New risks have Europe updating its civil defenses, but are nations rebuilding or reinventing? Up-to-date civil defense can make a difference in saving lives in what might be a more likely CBRNe incident, like a terrorist bomb, a mishappen, a missile sent by a rogue state, or the use of chemical weapons by foreign nation intelligence.
In any CBRNe incident, first responders are at high risk. In many cases, emergency services are likely to be first in contact with an exposure, offering care before any threat is identified. Ordinary equipment like rubber gloves provide poor protection against nerve agents, and any rescue attempt can cause serious injuries.
Contrary to the Chemical Weapons Convention and international law, we have in recent years witnessed the use of chemical weapons both in the Syrian war and in civil society. Rockets containing the chemical warfare agent sarin struck the city of Goutha, killing hundreds of people, including civilians. Moreover, those exposed to a non-lethal dose, who did not receive immediate medical treatment, suffer permanent neurological damage. Chemical warfare agents are designed specifically to not be detected by our senses. We can’t see them, we can’t smell them, so you don’t run away. Their toxicity is high enough that they have bad effects on your health already before you start feeling it, Ellen Cathrine Andersen, CEO in EpiGuard, explained.
Nerve agents and blister agents considered the ones most likely to be used in any terrorist action. In addition, the use of nerve agents in assassinations also impose a considerable risk. Still, this is not what has nations doing civil defense inventory. The baseline risk of a nuclear scenario has increased, and as UN Secretary General António Guterres recently warned, “the prospect of nuclear war is now back within the realm of possibility.”
Russia’s invasion of Ukraine, and the threat of CBRN weapons in a conflict has led to a checkup on fallout shelters and a rush on anti-radiation potassium iodide pills. European countries fear of a nuclear catastrophe has governments reinventing civil defense, and not without reason. News reports of nuclear power plants taking heavy fire brings back memories of Ukrainian Chernobyl disaster in 1986. European leaders, which sit close to the battlefield, are doing a balance exercise of being alert and being alarmist.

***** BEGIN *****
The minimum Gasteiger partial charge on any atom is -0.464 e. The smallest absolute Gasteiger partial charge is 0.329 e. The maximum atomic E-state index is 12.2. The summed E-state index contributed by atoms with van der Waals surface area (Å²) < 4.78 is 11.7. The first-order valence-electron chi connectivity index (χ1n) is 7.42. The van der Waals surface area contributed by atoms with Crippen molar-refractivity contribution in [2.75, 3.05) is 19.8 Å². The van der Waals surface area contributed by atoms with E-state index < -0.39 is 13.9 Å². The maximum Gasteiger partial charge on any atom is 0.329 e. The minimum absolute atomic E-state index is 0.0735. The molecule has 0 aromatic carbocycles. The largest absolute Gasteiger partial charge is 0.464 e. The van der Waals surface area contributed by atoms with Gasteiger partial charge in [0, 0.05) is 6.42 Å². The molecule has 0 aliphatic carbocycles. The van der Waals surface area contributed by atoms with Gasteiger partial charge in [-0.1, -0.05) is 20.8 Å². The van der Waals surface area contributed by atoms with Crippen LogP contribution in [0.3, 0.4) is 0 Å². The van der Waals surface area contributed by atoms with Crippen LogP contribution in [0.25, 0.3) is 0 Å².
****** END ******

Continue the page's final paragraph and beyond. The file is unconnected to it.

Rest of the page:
A new era of civil defense
When rebuilding stockpiles and emptying out old bomb shelters, modern civil defense and preparedness differs from Bert the turtle’s duck and cover. We see change along tree major axis that is technology, inclusion, and cooperation.
Along with the covid pandemic, protective equipment technology has made a major leap forward. Technologies like modern isolation units keep first responders safe, while treating and transporting patients. New filter technology in e.g. the EpiShuttle protect health care takers from CBRN exposure.
- The standard A2P3 filter will in addition to particles also filter organic gases and vapors with a boiling point above 65°C. This covers most of the warfare agents. If a CBRN filter is selected, also inorganic gases, ammonia and organic amines, and mercury compounds are covered. Today, there are a variety of different filters that can be selected for specific filtering, Ellen Cathrine Andersen, CEO in EpiGuard explains.
Moreover, information technology has always been at the center of any civil defense. Whether it be short wave radio or satellite. Elon Musk’s SpaceX just sent thousands of Starlink satellite internet dishes to Ukraine. Company President Gwynne Shotwell told the press that most of the funding for the Starlink kits has come from private sources. Which brings us to the second development, inclusion. Inclusion is more of a global development.
Along with the UN sustainable development goals, issues concerning a sustainable future went from being mostly a state matter, to include business, organizations, and the whole of society. The Nordic defense approach known as total preparedness is gaining momentum. The modernized total defense concept encompasses mutual support and cooperation between armed forces and civil society in connection with contingency planning, crisis management and consequence management across the entire crisis spectrum.
Cooperation is perhaps the most important development in civil defense. The recent pandemic proved rapid knowledge sharing and intergovernmental systems to establish relatively fast. Systems such as vaccine certificates is a result of increased cooperation.
Today, the EU plays a key role in coordinating the response to disasters in Europe and beyond. The rescEU reserve includes firefighting planes and helicopters, medical evacuation planes with EpiShuttles, as well as a stockpile of medical items. The EU Civil Protection Mechanism is currently channeling more than 100 million essential items in aid to Ukraine. Cooperation within the EU ensures a faster and more comprehensive response.
Moving forward, Europe is reinventing civil defense using new technology, including more of society, and cooperating amongst nations.
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